Army Research Lab
Adelphi Lab Center
Many chemicals that at one point were used frequently with little concern were later found to be toxic. Some even resulted in long-term effects on those who were exposed to them. But how do we identify chemicals that still haven’t been studied enough to prove to be the cause of disease, much less implement controls for them?
There are numerous examples of chemicals and metals that were once used but have since been banned after studies and reports of adverse effects were brought to the public. For instance, mercury. A household thermometer contained about one gram of mercury. One gram can contaminate a 20-acre body of water enough to cause a public advisory against eating fish from that water. Mercury is toxic and affects the nervous system, especially posing danger to pregnant women and young children.
Lead is another example. Lead is a naturally occurring metal that was widely used in a variety of products, including paint, pipes, ceramics and even cosmetics. The United States banned the manufacture of lead-based paint in 1978 and restricted the lead content of solders, faucets and pipes in 1986.
Currently, there are many organic solvents being studied for having a link to reproductive problems, including miscarriages, birth defects and low birth weights. A lot of these solvents are extremely prevalent in laboratory work and manufacturing plants and can be found in many household paints and paint thinners. As studies and risk evaluations continue, some current recommendations are to decrease permissible exposure limits (PELs) to these solvents.
When there are discrepancies in guidance of the recommended time weighted average (TWA), it is understandable to have concerns. Nanotechnology and the use of nanomaterials is another new technology that has brought a lot of questions with regard to the potential for toxicity and long-term prevalence in the environment. One way of better understanding the hazards of any chemical being used in a workplace setting is by reading the Safety Data Sheet (SDS). An SDS should be easily accessible by every worker for every hazardous material and chemical utilized. By learning how to read an SDS, you can protect yourself and others.
Every SDS is written using the same template to allow the user to easily locate pertinent information. The SDS is part of the Globally Harmonized System (GHS) to allow for the material’s hazards to be translated worldwide, across different nations and languages. For example, the pictograms and SDS will be written the same way whether you acquire a chemical from Thailand or from Brazil. Section 2 of an SDS is where the material’s hazards and precautionary statements are listed. Section 4 lists first aid measures, and Section 8.1 is where the TWA and PEL can be found.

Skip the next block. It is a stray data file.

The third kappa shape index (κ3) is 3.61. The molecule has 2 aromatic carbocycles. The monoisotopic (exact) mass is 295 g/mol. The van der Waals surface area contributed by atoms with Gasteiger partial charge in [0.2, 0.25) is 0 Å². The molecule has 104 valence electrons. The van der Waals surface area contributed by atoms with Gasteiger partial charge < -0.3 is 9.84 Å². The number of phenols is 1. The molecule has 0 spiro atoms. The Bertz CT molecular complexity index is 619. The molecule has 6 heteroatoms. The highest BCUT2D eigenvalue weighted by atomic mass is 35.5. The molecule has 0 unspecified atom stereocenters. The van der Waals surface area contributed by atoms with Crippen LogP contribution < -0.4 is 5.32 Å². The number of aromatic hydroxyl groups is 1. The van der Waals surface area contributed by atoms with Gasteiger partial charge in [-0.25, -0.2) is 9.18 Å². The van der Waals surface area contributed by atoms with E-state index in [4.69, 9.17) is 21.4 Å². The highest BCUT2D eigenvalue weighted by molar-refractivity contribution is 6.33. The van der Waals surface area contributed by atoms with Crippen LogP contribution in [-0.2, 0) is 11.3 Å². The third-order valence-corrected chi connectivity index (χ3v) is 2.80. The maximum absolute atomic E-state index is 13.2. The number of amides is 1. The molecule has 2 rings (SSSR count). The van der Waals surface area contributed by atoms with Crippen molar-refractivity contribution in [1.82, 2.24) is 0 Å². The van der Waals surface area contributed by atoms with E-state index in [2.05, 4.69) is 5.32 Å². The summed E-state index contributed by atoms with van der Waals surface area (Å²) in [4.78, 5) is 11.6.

However, this article is about newer materials in which the adverse effects or appropriate TWA may not be known or adequately studied, thus not accurately listed. In situations like this, concerns should be brought to safety personnel onsite to discuss ways to monitor, assess and report use and exposure levels of these materials. There are multiple ways to conduct air sampling for both short- and long-term exposure. Once the contaminant has been identified, the most appropriate analytic method can be searched for within the National Institute for Occupational Safety & Health (NIOSH) Manual of Analytic Methods (NMAM) at the Centers for Disease Control and Prevention at https://www.cdc.gov/niosh/nmam/.
If you or someone in your workplace is experiencing any of the following symptoms, look for possible sources that have not been identified, thus properly controlled. It could be that a material that is being handled or used frequently in an operation has been underestimated. Symptoms could include dizziness, headache, irritated or scratchy eyes or skin, rash, nausea, vomiting, diarrhea, sneezing, coughing, sore throat, nervousness, irritability, tremors, loss of balance or coordination, or reproductive issues such as low sperm count for men or irregularities in menstrual cycle, damage to fetus, or even miscarriages in women.
Sometimes, chemicals that have long-term adverse effects will not show any symptoms right away but could still be threatening the health of those working with or around them. Promoting awareness and open dialogue is the first and most important step in managing and reducing these potential risks. Safety and occupational health managers can then proactively look for controls such as ventilation, chemical fume hoods and personal protective equipment to use while the substance in question is further investigated.
- Bertot, E, et al. Models and Mechanisms of Public Health. Exposure to Unknown Hazards | Models and Mechanisms of Public Health (lumenlearning.com).
- Chester County. The Dangers of Mercury Thermometers | Chester County, PA - Official Website (chesco.org).
- National Institute of Environmental Health Sciences. (2020, November 25). Lead (nih.gov)
- National Institute for Occupational Safety and Health. (2018, September 20). CDC - NIOSH Publications and Products - NIOSH Manual of Analytical Methods (2014-151)